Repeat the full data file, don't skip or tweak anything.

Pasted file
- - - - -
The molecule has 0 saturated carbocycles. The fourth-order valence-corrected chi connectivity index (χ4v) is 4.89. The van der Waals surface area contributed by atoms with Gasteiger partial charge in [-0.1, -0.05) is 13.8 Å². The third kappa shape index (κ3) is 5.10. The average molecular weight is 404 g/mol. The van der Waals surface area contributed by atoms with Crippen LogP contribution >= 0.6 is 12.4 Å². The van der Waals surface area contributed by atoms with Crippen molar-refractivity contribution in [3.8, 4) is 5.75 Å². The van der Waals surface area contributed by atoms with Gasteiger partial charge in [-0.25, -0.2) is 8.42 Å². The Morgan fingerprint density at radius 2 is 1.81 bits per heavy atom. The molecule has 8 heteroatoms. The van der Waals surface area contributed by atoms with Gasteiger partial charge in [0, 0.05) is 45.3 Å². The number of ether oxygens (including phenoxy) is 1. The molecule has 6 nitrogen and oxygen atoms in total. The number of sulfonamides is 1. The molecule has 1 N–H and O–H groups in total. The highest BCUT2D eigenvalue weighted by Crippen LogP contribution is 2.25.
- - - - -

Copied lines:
The molecule has 0 saturated carbocycles. The fourth-order valence-corrected chi connectivity index (χ4v) is 4.89. The van der Waals surface area contributed by atoms with Gasteiger partial charge in [-0.1, -0.05) is 13.8 Å². The third kappa shape index (κ3) is 5.10. The average molecular weight is 404 g/mol. The van der Waals surface area contributed by atoms with Crippen LogP contribution >= 0.6 is 12.4 Å². The van der Waals surface area contributed by atoms with Crippen molar-refractivity contribution in [3.8, 4) is 5.75 Å². The van der Waals surface area contributed by atoms with Gasteiger partial charge in [-0.25, -0.2) is 8.42 Å². The Morgan fingerprint density at radius 2 is 1.81 bits per heavy atom. The molecule has 8 heteroatoms. The van der Waals surface area contributed by atoms with Gasteiger partial charge in [0, 0.05) is 45.3 Å². The number of ether oxygens (including phenoxy) is 1. The molecule has 6 nitrogen and oxygen atoms in total. The number of sulfonamides is 1. The molecule has 1 N–H and O–H groups in total. The highest BCUT2D eigenvalue weighted by Crippen LogP contribution is 2.25.